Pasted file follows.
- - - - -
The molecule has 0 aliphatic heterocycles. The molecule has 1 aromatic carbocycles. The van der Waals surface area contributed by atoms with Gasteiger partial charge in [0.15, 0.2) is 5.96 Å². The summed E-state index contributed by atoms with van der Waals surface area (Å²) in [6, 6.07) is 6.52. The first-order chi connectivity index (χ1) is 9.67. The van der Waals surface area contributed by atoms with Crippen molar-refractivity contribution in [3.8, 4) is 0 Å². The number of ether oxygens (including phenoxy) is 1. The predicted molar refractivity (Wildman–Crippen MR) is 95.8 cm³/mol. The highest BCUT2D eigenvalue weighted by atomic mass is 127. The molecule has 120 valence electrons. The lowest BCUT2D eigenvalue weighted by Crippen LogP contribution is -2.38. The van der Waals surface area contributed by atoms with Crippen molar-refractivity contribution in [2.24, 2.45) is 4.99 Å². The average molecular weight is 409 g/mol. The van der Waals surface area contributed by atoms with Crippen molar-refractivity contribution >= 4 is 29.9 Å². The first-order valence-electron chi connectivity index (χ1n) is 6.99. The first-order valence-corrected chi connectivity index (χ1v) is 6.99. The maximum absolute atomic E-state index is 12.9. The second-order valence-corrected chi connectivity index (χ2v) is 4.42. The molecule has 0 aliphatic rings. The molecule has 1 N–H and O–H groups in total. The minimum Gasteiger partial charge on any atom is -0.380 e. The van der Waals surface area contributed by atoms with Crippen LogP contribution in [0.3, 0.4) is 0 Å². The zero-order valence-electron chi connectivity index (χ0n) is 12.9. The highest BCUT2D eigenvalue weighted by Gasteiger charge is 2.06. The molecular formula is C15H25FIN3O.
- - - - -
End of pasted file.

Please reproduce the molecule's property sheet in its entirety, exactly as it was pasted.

The molecule has 0 aliphatic heterocycles. The molecule has 1 aromatic carbocycles. The van der Waals surface area contributed by atoms with Gasteiger partial charge in [0.15, 0.2) is 5.96 Å². The summed E-state index contributed by atoms with van der Waals surface area (Å²) in [6, 6.07) is 6.52. The first-order chi connectivity index (χ1) is 9.67. The van der Waals surface area contributed by atoms with Crippen molar-refractivity contribution in [3.8, 4) is 0 Å². The number of ether oxygens (including phenoxy) is 1. The predicted molar refractivity (Wildman–Crippen MR) is 95.8 cm³/mol. The highest BCUT2D eigenvalue weighted by atomic mass is 127. The molecule has 120 valence electrons. The lowest BCUT2D eigenvalue weighted by Crippen LogP contribution is -2.38. The van der Waals surface area contributed by atoms with Crippen molar-refractivity contribution in [2.24, 2.45) is 4.99 Å². The average molecular weight is 409 g/mol. The van der Waals surface area contributed by atoms with Crippen molar-refractivity contribution >= 4 is 29.9 Å². The first-order valence-electron chi connectivity index (χ1n) is 6.99. The first-order valence-corrected chi connectivity index (χ1v) is 6.99. The maximum absolute atomic E-state index is 12.9. The second-order valence-corrected chi connectivity index (χ2v) is 4.42. The molecule has 0 aliphatic rings. The molecule has 1 N–H and O–H groups in total. The minimum Gasteiger partial charge on any atom is -0.380 e. The van der Waals surface area contributed by atoms with Crippen LogP contribution in [0.3, 0.4) is 0 Å². The zero-order valence-electron chi connectivity index (χ0n) is 12.9. The highest BCUT2D eigenvalue weighted by Gasteiger charge is 2.06. The molecular formula is C15H25FIN3O.